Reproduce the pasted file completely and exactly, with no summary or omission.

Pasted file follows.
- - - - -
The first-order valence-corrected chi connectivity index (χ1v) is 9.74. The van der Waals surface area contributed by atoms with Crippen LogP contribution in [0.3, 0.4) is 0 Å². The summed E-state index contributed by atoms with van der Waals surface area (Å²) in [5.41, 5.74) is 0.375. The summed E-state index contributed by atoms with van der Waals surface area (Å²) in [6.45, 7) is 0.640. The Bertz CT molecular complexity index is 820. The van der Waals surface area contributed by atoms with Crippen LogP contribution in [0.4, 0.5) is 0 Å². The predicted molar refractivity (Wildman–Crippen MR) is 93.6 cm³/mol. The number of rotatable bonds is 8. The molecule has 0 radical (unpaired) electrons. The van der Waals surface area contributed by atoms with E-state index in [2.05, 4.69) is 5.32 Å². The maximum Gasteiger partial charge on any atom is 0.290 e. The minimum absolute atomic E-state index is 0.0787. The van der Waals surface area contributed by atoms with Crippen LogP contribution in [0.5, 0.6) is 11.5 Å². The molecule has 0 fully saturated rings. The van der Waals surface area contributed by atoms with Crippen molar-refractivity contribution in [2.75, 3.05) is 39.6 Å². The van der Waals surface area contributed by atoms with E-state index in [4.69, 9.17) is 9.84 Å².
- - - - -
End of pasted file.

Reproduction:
The first-order valence-corrected chi connectivity index (χ1v) is 9.74. The van der Waals surface area contributed by atoms with Crippen LogP contribution in [0.3, 0.4) is 0 Å². The summed E-state index contributed by atoms with van der Waals surface area (Å²) in [5.41, 5.74) is 0.375. The summed E-state index contributed by atoms with van der Waals surface area (Å²) in [6.45, 7) is 0.640. The Bertz CT molecular complexity index is 820. The van der Waals surface area contributed by atoms with Crippen LogP contribution in [0.4, 0.5) is 0 Å². The predicted molar refractivity (Wildman–Crippen MR) is 93.6 cm³/mol. The number of rotatable bonds is 8. The molecule has 0 radical (unpaired) electrons. The van der Waals surface area contributed by atoms with E-state index in [2.05, 4.69) is 5.32 Å². The maximum Gasteiger partial charge on any atom is 0.290 e. The minimum absolute atomic E-state index is 0.0787. The van der Waals surface area contributed by atoms with Crippen LogP contribution in [0.5, 0.6) is 11.5 Å². The molecule has 0 fully saturated rings. The van der Waals surface area contributed by atoms with Crippen molar-refractivity contribution in [2.75, 3.05) is 39.6 Å². The van der Waals surface area contributed by atoms with E-state index in [4.69, 9.17) is 9.84 Å².